A recent has found that women are more likely to survive after a gastrointestinal surgery than men.
When comparing women before menopause with men of the same age, the gap between the two is even wider.
The findings can be found in a paper titled "The Battle of the Sexes: Women Win Out in Gastrointestinal Surgery."The paper delves into the major differences between female and male patients and how gender can impact the success of a procedure.
Carrie Y. Peterson, first author of the paper and a surgical resident physician, stated that "science is just now understanding that one size does not necessarily fit all, as each individual person may respond differently to disease and treatment.”
“However,” she continued, “medical outcomes could be optimized by tailoring therapies based upon each individual's unique genetic make-up as well as other characteristics. Gender is among the most important traits.”
The researchers reviewed data from 307,124 patients who had survived gastrointestinal surgeries between the years of 1997 to 2007 from the National Institute of Healthdatabase. They discovered that over 50% of them were women. From this date, the researchers determined that women are 21.1% more likely to survive after a major stomach or intestinal surgery than men.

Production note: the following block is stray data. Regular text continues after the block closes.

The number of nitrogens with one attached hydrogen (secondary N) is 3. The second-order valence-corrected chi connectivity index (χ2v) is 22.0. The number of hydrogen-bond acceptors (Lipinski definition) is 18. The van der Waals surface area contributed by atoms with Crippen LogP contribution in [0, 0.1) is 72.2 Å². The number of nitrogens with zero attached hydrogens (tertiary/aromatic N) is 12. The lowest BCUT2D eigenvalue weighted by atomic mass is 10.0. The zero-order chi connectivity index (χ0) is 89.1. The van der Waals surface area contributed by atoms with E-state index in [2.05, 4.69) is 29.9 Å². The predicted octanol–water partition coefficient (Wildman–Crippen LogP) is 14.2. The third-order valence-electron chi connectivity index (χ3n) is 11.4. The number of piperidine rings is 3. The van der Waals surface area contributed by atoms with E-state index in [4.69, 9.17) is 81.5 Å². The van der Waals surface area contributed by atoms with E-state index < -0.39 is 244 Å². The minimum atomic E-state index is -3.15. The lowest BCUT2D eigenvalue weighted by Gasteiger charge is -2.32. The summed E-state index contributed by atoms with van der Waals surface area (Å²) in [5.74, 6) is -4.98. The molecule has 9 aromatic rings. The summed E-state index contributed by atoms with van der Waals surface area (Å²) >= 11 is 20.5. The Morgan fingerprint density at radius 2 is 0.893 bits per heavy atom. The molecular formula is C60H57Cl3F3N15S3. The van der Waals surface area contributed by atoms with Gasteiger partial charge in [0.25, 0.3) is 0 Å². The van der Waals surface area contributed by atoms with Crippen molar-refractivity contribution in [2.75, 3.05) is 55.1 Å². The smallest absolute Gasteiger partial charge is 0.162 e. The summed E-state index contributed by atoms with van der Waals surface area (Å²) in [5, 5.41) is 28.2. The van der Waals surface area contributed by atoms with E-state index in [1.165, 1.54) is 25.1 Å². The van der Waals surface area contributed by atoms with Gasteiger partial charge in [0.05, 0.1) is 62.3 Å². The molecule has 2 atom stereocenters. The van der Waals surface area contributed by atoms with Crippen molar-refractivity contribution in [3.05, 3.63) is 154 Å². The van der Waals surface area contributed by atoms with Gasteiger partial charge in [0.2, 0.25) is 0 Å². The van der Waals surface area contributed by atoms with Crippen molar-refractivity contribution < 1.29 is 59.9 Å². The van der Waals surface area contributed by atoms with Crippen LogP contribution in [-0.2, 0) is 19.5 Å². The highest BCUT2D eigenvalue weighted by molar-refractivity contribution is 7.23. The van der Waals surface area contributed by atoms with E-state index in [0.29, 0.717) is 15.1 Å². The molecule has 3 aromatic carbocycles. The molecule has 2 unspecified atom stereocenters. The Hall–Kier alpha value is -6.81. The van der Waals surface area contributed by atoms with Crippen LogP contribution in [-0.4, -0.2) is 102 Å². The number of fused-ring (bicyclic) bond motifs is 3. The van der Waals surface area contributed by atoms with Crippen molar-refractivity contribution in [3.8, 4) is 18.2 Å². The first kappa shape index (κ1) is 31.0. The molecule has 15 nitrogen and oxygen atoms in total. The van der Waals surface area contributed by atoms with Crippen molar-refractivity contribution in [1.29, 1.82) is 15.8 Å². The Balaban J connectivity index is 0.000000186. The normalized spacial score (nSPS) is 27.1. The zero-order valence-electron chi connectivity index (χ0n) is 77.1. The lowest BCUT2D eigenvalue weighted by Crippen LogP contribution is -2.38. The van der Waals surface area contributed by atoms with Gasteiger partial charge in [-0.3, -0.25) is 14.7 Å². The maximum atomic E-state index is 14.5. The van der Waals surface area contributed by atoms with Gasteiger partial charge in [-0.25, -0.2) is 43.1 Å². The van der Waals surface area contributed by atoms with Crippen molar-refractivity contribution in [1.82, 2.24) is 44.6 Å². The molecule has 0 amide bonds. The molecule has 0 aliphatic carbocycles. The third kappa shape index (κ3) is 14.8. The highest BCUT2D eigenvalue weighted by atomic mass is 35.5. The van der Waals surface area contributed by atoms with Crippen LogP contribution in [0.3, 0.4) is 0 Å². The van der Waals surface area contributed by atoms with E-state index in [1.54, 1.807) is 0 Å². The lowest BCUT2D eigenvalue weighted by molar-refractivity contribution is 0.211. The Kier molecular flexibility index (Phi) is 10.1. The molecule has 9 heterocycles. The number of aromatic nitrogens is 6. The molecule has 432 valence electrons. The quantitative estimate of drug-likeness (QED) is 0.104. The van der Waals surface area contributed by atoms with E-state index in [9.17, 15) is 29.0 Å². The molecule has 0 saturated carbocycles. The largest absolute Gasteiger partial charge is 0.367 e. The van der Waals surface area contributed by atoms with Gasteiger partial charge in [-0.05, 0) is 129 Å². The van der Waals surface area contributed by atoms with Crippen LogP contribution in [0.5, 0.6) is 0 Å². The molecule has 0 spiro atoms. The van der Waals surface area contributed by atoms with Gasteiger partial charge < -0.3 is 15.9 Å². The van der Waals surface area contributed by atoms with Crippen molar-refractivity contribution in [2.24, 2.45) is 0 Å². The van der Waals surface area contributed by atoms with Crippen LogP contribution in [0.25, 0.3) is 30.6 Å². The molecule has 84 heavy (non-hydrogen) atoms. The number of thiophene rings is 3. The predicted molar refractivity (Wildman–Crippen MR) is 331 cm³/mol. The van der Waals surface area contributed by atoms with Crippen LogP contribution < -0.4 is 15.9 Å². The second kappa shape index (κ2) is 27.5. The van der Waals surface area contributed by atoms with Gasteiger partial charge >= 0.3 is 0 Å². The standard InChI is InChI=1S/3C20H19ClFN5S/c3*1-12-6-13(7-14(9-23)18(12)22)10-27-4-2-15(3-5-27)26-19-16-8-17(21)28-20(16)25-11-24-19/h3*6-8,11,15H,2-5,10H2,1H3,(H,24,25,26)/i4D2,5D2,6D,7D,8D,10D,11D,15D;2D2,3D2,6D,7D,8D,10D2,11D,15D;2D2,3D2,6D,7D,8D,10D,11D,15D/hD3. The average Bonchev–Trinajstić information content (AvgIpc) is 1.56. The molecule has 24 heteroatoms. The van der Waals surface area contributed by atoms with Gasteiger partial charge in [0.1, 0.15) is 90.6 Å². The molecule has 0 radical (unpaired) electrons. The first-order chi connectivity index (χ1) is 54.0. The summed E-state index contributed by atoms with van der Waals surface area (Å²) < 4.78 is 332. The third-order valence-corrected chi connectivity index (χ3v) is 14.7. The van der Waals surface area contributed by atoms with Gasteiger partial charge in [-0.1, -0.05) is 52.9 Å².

Further, they discovered that female patients had lower mortality rates from gastric, small intestine, large intestine, pancreatic, and hepatic surgeries.
Pre-menopausal women—females between the ages of eighteen and forty—were 33% less likely to die than men of the same age, while menopausal/post-menopausal women—females over the age of fifty—were only 17% less likely to die than men of the same age.
"The results suggest that female hormones might enhance the immune system—a process previously shown in animal models and also observed in trauma patients," reported Peterson. "Thus, there is a hope that negating the effects of testosterone or giving estrogen to male patients could be considered part of a treatment plan."
Exterior factors that might contribute to the increased rates of survival in women were accounted for, according to the researchers. Women, for instance, were more likely to have elective operations (58.23%) than men (53.57%). Women were also more likely to have their surgeries performed in teaching hospitals (52.01%) than men (50.96%); teaching hospitals typically provide the most up to date therapies along with supplementary patient care provided by the hospital health care providers.
Senior author of the paper, David C. Chang, PhD, MPH, MBA, director of Outcomes Research in the Department of Surgery, reported, “Women are probably more proactive with their health in general than men, have more reasons to seek health care, and access the system more readily. This may lead to addressing health care needs and surgical interventions earlier in the history of the disease, resulting in an elective operation. Men, in turn, may tend to delay presenting for a doctor visit until symptoms are severe and require urgent or complex intervention."
The study is published online in the Journal of Surgical Research.